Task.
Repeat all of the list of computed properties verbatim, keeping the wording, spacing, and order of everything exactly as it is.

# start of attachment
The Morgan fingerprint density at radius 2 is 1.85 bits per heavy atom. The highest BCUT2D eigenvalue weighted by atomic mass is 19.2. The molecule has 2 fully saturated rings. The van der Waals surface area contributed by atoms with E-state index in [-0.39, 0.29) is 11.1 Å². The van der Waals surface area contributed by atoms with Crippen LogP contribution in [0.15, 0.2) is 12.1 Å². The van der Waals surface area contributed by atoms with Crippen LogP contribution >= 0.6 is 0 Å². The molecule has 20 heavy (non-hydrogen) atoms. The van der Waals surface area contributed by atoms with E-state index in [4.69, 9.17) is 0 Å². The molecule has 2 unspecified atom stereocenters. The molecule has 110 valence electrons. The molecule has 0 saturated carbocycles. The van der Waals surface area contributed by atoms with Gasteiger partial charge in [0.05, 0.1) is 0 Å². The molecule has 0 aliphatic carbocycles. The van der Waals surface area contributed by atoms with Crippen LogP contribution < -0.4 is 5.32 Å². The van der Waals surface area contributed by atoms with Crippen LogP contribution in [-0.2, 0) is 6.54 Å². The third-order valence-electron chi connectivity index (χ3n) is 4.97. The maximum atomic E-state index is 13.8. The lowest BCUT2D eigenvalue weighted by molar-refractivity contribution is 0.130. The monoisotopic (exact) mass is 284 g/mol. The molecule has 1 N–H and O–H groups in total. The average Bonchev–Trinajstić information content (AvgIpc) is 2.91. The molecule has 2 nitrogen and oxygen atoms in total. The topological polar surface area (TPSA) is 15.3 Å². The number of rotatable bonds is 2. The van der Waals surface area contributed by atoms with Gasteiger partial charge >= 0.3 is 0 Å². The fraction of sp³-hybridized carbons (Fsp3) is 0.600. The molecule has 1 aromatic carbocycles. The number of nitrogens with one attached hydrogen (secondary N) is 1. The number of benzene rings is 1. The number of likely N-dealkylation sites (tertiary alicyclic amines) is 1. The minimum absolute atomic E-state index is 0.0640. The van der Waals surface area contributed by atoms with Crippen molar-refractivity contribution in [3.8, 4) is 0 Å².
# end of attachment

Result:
The Morgan fingerprint density at radius 2 is 1.85 bits per heavy atom. The highest BCUT2D eigenvalue weighted by atomic mass is 19.2. The molecule has 2 fully saturated rings. The van der Waals surface area contributed by atoms with E-state index in [-0.39, 0.29) is 11.1 Å². The van der Waals surface area contributed by atoms with Crippen LogP contribution in [0.15, 0.2) is 12.1 Å². The van der Waals surface area contributed by atoms with Crippen LogP contribution >= 0.6 is 0 Å². The molecule has 20 heavy (non-hydrogen) atoms. The van der Waals surface area contributed by atoms with E-state index in [4.69, 9.17) is 0 Å². The molecule has 2 unspecified atom stereocenters. The molecule has 110 valence electrons. The molecule has 0 saturated carbocycles. The van der Waals surface area contributed by atoms with Gasteiger partial charge in [0.05, 0.1) is 0 Å². The molecule has 0 aliphatic carbocycles. The van der Waals surface area contributed by atoms with Crippen LogP contribution < -0.4 is 5.32 Å². The van der Waals surface area contributed by atoms with Crippen LogP contribution in [-0.2, 0) is 6.54 Å². The third-order valence-electron chi connectivity index (χ3n) is 4.97. The maximum atomic E-state index is 13.8. The lowest BCUT2D eigenvalue weighted by molar-refractivity contribution is 0.130. The monoisotopic (exact) mass is 284 g/mol. The molecule has 1 N–H and O–H groups in total. The average Bonchev–Trinajstić information content (AvgIpc) is 2.91. The molecule has 2 nitrogen and oxygen atoms in total. The topological polar surface area (TPSA) is 15.3 Å². The number of rotatable bonds is 2. The van der Waals surface area contributed by atoms with Gasteiger partial charge >= 0.3 is 0 Å². The fraction of sp³-hybridized carbons (Fsp3) is 0.600. The molecule has 1 aromatic carbocycles. The number of nitrogens with one attached hydrogen (secondary N) is 1. The number of benzene rings is 1. The number of likely N-dealkylation sites (tertiary alicyclic amines) is 1. The minimum absolute atomic E-state index is 0.0640. The van der Waals surface area contributed by atoms with Crippen molar-refractivity contribution in [3.8, 4) is 0 Å².